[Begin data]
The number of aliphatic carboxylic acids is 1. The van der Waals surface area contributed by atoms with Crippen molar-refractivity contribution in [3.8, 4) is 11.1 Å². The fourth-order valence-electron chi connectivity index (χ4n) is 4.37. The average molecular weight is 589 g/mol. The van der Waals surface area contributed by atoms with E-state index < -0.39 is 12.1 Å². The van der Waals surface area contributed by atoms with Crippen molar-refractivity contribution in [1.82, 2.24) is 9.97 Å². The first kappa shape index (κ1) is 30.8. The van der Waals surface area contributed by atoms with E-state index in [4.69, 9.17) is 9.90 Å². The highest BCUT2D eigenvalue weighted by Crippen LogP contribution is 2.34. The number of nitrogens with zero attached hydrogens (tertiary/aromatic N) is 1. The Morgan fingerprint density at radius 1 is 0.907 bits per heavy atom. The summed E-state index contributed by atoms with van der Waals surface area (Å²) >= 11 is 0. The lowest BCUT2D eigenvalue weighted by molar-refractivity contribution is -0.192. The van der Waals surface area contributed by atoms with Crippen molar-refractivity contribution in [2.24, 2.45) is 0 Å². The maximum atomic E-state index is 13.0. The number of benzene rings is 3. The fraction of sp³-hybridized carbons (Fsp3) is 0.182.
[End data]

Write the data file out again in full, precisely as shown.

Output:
The number of aliphatic carboxylic acids is 1. The van der Waals surface area contributed by atoms with Crippen molar-refractivity contribution in [3.8, 4) is 11.1 Å². The fourth-order valence-electron chi connectivity index (χ4n) is 4.37. The average molecular weight is 589 g/mol. The van der Waals surface area contributed by atoms with E-state index < -0.39 is 12.1 Å². The van der Waals surface area contributed by atoms with Crippen molar-refractivity contribution in [1.82, 2.24) is 9.97 Å². The first kappa shape index (κ1) is 30.8. The van der Waals surface area contributed by atoms with E-state index in [4.69, 9.17) is 9.90 Å². The highest BCUT2D eigenvalue weighted by Crippen LogP contribution is 2.34. The number of nitrogens with zero attached hydrogens (tertiary/aromatic N) is 1. The Morgan fingerprint density at radius 1 is 0.907 bits per heavy atom. The summed E-state index contributed by atoms with van der Waals surface area (Å²) >= 11 is 0. The lowest BCUT2D eigenvalue weighted by molar-refractivity contribution is -0.192. The van der Waals surface area contributed by atoms with Crippen molar-refractivity contribution in [2.24, 2.45) is 0 Å². The maximum atomic E-state index is 13.0. The number of benzene rings is 3. The fraction of sp³-hybridized carbons (Fsp3) is 0.182.